- Poster presentation
- Open Access
Neutrophil gelatinase-associated lipocalin predicts acute kidney injury in critically ill patients
© BioMed Central Ltd. 2010
- Published: 1 March 2010
- Septic Shock
- Severe Sepsis
- Acute Kidney Injury
- Systemic Inflammatory Response Syndrome
- Urinary Concentration
Plasma and urinary concentrations of neutrophil gelatinase-associated lipocalin (NGAL) are early biomarkers of acute kidney injury (AKI) . Most studies about the NGAL value to predict AKI were done in patients after cardiac surgery and not enough information about its usefulness in critically ill patients exists. To analyze the predictive value of plasma NGAL to predict AKI, evaluated by RIFLE score, in critically ill patients, particularly in those with severe sepsis and septic shock.
NGAL was measured in whole-blood (Triage® NGAL Test; Inverness Medical, UK) at admission and after 48 hours in patients admitted to a general ICU. Patients were classified according to RIFLE score at admission and 24 and 48 hours thereafter and according to NGAL concentrations at admission using values suggested by Constatin and colleagues  (≤155 or >155 ng/ml). NGAL values at admission were compared in patients under systemic inflammatory response syndrome (SIRS), severe sepsis and septic shock.
Sixty patients were included (28 female) with mean age 58 ± 18.6 years, SAPS II 40.6 ± 15.7, SOFA 6.9 ± 3.9, length of ICU stay of 11.4 ± 11.1 days and mortality of 23%. Forty patients developed SIRS, six severe sepsis and 14 septic shock. Eleven patients developed AKI (RIFLE F), 10 of them at ICU admission; extracorporeal renal therapies were required in six cases. Thirty patients have NGAL ≤155 ng/ml. When patients were classified according to RIFLE score at 24 hours of admission, NGAL values at admission were 180 ± 170 ng/ml in 36 patients with RIFLE 0, 243 ± 317 ng/ml in seven patients with RIFLE R, 303 ± 134 ng/ml in four patients with RIFLE I and 536 ± 421 ng/ml in nine patients with RIFLE F (P = 0.003). One patient was discharged before 24 hours (NGAL<60 ng/ml); whereas three patients who died before 24 hours had NGAL at admission of 578 ± 350 ng/ml. The area under the ROC curve of NGAL at admission for the prediction of AKI was 0.83 (95% confidence interval 0.70 to 0.97, P = 0.001), with an optimal cutoff value of 277 ng/ml with 73% sensitivity and 77% specificity. NGAL concentrations at admission were 160 ± 159 ng/ml in 40 patients with SIRS, 335 ± 206 ng/ml in six patients with severe sepsis and 540 ± 347 ng/ml in 14 patients with septic shock (P < 0.001).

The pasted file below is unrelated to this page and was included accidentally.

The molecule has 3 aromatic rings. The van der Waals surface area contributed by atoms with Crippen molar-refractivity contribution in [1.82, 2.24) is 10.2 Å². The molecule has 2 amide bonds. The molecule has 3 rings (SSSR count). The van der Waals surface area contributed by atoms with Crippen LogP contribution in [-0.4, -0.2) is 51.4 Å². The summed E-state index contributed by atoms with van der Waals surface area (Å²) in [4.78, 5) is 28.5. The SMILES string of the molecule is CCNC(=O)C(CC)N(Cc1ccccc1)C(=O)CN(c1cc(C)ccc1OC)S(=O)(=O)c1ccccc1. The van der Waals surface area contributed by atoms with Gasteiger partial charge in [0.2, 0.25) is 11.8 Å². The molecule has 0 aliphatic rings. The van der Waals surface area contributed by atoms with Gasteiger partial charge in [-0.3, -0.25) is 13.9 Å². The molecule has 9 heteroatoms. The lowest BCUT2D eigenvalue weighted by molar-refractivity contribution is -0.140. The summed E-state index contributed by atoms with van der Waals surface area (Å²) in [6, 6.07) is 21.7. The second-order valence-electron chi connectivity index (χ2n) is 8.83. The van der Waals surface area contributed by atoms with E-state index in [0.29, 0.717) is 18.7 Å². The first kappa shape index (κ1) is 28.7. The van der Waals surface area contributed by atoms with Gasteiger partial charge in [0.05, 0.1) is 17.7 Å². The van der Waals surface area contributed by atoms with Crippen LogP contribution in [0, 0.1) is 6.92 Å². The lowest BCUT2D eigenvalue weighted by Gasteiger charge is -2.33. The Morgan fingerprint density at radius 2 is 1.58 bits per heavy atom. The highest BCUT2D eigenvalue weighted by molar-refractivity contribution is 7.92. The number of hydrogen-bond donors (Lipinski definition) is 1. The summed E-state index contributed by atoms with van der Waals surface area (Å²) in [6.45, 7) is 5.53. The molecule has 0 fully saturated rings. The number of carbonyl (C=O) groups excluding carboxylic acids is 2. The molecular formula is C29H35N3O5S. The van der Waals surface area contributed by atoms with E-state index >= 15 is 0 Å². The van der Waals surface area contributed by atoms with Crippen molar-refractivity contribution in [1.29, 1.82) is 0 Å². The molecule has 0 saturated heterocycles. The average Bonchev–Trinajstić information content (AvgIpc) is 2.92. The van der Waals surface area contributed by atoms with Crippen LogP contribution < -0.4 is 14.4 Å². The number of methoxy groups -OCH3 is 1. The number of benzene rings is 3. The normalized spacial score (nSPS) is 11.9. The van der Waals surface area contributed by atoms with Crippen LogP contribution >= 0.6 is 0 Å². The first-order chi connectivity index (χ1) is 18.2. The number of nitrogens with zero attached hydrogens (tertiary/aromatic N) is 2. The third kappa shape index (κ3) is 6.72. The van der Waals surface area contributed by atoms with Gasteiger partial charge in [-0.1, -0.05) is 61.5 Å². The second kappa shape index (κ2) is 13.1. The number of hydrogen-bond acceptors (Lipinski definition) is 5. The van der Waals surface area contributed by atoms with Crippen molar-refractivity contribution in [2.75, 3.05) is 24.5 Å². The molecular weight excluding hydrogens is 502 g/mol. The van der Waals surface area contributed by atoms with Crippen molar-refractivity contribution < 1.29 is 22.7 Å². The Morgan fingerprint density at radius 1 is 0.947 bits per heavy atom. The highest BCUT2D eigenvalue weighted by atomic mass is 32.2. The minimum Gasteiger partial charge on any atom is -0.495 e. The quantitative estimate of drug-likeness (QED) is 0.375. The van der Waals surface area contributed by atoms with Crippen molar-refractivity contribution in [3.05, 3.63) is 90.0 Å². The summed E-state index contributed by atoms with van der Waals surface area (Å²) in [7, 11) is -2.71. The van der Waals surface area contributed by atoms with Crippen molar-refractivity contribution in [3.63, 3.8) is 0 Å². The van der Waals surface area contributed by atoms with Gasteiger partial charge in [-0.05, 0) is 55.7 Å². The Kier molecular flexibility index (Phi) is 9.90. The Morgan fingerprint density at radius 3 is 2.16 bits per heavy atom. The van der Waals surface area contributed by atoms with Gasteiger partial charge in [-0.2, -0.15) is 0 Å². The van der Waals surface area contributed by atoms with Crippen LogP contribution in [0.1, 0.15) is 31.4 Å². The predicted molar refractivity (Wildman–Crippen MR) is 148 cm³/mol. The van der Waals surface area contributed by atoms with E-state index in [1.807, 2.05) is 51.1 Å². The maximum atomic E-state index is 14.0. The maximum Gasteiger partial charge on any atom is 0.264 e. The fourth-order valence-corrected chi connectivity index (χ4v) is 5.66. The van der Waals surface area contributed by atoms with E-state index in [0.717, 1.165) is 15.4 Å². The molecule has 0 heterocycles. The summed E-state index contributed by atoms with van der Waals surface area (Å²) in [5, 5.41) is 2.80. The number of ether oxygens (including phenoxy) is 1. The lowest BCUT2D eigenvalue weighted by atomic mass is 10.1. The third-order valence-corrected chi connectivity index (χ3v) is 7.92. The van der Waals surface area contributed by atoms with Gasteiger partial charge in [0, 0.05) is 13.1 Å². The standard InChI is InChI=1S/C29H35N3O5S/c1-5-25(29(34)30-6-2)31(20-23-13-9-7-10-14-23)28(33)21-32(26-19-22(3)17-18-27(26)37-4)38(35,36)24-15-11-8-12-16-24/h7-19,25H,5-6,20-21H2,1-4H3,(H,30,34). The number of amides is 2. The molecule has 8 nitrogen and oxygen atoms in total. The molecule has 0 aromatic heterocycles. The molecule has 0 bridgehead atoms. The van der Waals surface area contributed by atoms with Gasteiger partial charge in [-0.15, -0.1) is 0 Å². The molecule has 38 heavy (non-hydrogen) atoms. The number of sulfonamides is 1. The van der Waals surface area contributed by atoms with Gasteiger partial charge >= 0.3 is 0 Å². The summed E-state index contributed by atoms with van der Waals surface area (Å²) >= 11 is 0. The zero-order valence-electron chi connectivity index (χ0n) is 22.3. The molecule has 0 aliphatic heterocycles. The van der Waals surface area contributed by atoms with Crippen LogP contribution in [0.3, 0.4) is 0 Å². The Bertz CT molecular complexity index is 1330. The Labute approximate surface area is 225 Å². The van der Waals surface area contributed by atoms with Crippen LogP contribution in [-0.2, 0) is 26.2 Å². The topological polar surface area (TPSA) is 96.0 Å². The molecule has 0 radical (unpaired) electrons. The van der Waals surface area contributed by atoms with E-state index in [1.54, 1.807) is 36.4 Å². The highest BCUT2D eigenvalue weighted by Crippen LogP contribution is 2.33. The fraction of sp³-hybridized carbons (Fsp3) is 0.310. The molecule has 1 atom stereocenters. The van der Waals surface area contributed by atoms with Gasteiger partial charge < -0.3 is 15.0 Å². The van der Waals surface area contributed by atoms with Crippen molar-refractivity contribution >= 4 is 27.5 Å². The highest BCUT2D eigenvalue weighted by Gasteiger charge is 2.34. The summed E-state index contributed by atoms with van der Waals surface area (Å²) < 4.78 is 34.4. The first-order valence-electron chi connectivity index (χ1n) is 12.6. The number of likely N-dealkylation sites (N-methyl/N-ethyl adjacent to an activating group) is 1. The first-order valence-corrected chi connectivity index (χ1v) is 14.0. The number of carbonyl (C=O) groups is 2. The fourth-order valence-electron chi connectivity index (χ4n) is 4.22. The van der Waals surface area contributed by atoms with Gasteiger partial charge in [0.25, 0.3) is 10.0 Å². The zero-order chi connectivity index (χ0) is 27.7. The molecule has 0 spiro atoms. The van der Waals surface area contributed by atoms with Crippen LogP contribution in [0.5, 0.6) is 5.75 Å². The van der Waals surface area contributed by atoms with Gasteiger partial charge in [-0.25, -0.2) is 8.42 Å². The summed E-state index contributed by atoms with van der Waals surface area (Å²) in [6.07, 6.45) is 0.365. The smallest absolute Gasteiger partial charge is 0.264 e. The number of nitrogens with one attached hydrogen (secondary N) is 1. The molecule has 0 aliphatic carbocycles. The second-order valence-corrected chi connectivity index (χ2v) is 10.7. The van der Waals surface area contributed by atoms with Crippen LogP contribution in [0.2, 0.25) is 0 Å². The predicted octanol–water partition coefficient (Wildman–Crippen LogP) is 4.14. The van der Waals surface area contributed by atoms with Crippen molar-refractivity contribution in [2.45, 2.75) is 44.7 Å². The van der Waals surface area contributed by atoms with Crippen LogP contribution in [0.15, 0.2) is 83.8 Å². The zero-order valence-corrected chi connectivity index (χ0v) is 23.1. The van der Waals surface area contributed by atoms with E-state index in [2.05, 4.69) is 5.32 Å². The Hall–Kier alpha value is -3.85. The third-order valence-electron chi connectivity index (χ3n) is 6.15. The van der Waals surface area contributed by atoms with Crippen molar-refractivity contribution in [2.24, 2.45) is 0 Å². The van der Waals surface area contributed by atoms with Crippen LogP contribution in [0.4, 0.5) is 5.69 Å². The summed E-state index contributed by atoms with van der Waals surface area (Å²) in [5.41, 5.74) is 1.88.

Plasma NGAL concentrations measured at ICU admission appeared a useful predictor of AKI in critically ill patients; in addition, NGAL concentrations showed an increasing pattern from SIRS to severe sepsis and septic shock.